The Badgers had just beaten Arizona State and Bielema answered questions about his team's character and mental toughness after beating the Sun Devils by a single point.
But Bielema said something unrelated to the action on the field that day that stood out.
He spoke about a recent visit he made to ESPN.com and how every headline on the right side of the college football webpage involved a negative story. Disciplinary issues, recruiting violations, and improper benefits – the stuff college football fans hear about daily.
He was proud to say that his players had no such negativity surrounding them. No off-field problems, no academic concerns. It meant something to him and it still does. It's part of his team's identity.
It's also a part of his recruiting philosophy.
Now as we all know, after that victory, the Badgers went on to have the special season we recently watched come to an end. The 2010 co-Big Ten champions affirmed the "Wisconsin Football" identity, an identity Bielema has worked hard to craft in his time at the helm.
That identity has a lot of layers to it. It stands for a strong running game. It stands for monstrous offensive lineman and a hard-hitting defense. He hopes it continues to stand for winning.
But it goes beyond all that. Bielema's image of Wisconsin football starts with each individual player on his roster. From the captains to the scout team, every person in that locker room needs to fit a certain description. They must be tough as nails, they must crave physicality, they have to love coming to practice. No big egos. No one bigger than the team.
They must grasp the fact that they represent their University off the field and that disciplinary issues will not be tolerated.
It's easy to sit back and assume head coaches everywhere preach these values but few actually enact them. Few actually seek those traits out in high school seniors.
To win, these standards are often compromised. Plenty of highly ranked kids don't have all those characteristics. UW hasn't been perfect under Bielema's leadership but the program's identity has been further cemented with each passing year. In the past, Bielema has had to dismiss several players from his program for off-field issues. Others have left on their own, realizing this program just isn't for them.
But coaches have to stay committed to their approach, and Bielema has done that -even when the penalties are harsh.
"In the class that just left us we had 12 that had success and 12 that didn't," Bielema said. "We are really trying to eliminate those kinds of guys."
If you don't fit Bielema's mold at UW, you won't last.
Better yet, you won't even be recruited.
"I've had coaches in very prominent schools that have outstanding talents that are being recruited by literally every other school in the country and they say ‘coach, he could play for you talent-wise but he's not a fit for you'," assistant coach Charlie Partridge said. "They know what we are looking for."
Tight ends coach Joe Rudolph echoed those sentiments and offered a similar story from a different end of the spectrum.
"I've gone into schools where the coach will go ‘hey I've got a Wisconsin guy for ya'," Rudolph said. "It's funny that you hear that description but it's good."
Talent alone is not what the UW staff wants but each year the recruiting classes seem to get better. More players with more offers from top-tier schools around the country are selecting UW.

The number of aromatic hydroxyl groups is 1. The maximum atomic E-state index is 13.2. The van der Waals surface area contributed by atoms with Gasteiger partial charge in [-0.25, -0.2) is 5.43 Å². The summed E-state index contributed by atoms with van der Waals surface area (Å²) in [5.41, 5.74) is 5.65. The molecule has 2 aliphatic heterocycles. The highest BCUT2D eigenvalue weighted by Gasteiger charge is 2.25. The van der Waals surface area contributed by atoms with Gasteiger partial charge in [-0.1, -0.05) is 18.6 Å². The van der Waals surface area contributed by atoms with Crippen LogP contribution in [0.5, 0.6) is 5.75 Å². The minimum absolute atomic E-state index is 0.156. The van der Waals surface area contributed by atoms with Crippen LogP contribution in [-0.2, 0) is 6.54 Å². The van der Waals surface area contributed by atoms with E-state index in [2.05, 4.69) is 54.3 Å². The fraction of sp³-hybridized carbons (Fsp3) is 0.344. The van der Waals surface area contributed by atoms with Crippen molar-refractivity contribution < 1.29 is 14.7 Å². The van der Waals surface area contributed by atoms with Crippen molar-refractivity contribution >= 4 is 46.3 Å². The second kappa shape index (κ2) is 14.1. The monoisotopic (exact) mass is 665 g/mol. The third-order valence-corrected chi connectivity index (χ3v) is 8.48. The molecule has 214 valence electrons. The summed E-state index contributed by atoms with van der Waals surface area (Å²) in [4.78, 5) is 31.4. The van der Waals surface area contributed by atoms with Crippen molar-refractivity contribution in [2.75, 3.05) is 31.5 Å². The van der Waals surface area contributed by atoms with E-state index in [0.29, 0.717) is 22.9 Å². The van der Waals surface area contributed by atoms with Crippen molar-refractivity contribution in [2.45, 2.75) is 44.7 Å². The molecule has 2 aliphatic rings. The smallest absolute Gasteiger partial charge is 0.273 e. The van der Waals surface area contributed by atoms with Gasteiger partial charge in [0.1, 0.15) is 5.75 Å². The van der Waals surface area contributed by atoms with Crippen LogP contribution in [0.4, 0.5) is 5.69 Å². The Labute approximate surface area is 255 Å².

Why? Because the staff has a narrow focus. There are other schools who are interested in the types of kids Wisconsin has been targeting but the Badgers make it a point to go after a select group that fits best. The past couple classes have shown that strategy is working.
"Coach has really embraced what Wisconsin is all about and so have we as assistants," Partridge said. "We target our kind of kids earlier and that is leading to better classes. We are not bouncing back and forth; we don't have a lot of de-commitments. We don't have to go to plan C. We are more targeted and more on-point for what we want."
One of those negative stories currently circulating around Internet involves over-signing, where coaches take more commitments than they have scholarships for.
It's a common practice that leaves often times leaves kids in dust when the numbers eventually don't end up working out.
But you won't see an article pop up regarding Bielema's decision to over-sign anytime soon.
"The topic of over-signing is a big deal and in my first couple years we always used to over-sign by three but now we are not over-signed at all for a reason," Bielema said. "We just don't lose as many kids as we used to. We are more spot-on with what we are looking for. It's a credit to our staff that we always say we are looking for a Wisconsin-type kid no matter where we are."
Recruiting is an in-exact science. It's done differently at every school, approached from a unique perspective by every assistant coach.
At UW, Bielema has developed a vision that works and everyone in his program has bought in. The fence around the state of the Wisconsin is firm, and the coaches are finding talented out-of-staters who share those beloved in-state characteristics.
When any of the UW assistants walk through the halls of a high school, that "motion W" logo on their shirt means something and the football world knows it.
"People have a good picture of what Wisconsin stands for. We want to express the values that make up our program," Rudolph said. "Coaches and prospects are excited that that vision can still bring a lot of success. You want to be in a place that stands for those values and you also want to win."
With the way the Wisconsin football identity has taken shape, that shouldn't be a problem.